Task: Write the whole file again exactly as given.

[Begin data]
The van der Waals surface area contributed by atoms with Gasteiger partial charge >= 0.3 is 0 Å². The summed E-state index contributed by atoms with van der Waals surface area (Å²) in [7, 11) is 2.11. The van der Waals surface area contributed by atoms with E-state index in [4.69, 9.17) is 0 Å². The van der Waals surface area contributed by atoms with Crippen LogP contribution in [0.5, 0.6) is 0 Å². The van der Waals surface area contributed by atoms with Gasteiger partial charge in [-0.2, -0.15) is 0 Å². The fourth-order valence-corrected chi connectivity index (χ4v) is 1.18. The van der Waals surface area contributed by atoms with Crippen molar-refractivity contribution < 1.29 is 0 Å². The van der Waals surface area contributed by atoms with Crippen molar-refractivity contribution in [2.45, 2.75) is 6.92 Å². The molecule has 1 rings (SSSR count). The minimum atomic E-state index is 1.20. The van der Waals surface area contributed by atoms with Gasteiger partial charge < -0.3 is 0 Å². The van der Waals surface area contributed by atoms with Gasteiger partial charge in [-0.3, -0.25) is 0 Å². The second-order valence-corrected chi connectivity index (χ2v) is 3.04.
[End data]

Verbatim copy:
The van der Waals surface area contributed by atoms with Gasteiger partial charge >= 0.3 is 0 Å². The summed E-state index contributed by atoms with van der Waals surface area (Å²) in [7, 11) is 2.11. The van der Waals surface area contributed by atoms with E-state index in [4.69, 9.17) is 0 Å². The van der Waals surface area contributed by atoms with Crippen LogP contribution in [0.5, 0.6) is 0 Å². The van der Waals surface area contributed by atoms with Gasteiger partial charge in [-0.2, -0.15) is 0 Å². The fourth-order valence-corrected chi connectivity index (χ4v) is 1.18. The van der Waals surface area contributed by atoms with Crippen molar-refractivity contribution < 1.29 is 0 Å². The van der Waals surface area contributed by atoms with Crippen molar-refractivity contribution in [2.45, 2.75) is 6.92 Å². The molecule has 1 rings (SSSR count). The minimum atomic E-state index is 1.20. The van der Waals surface area contributed by atoms with Gasteiger partial charge < -0.3 is 0 Å². The van der Waals surface area contributed by atoms with Gasteiger partial charge in [-0.3, -0.25) is 0 Å². The second-order valence-corrected chi connectivity index (χ2v) is 3.04.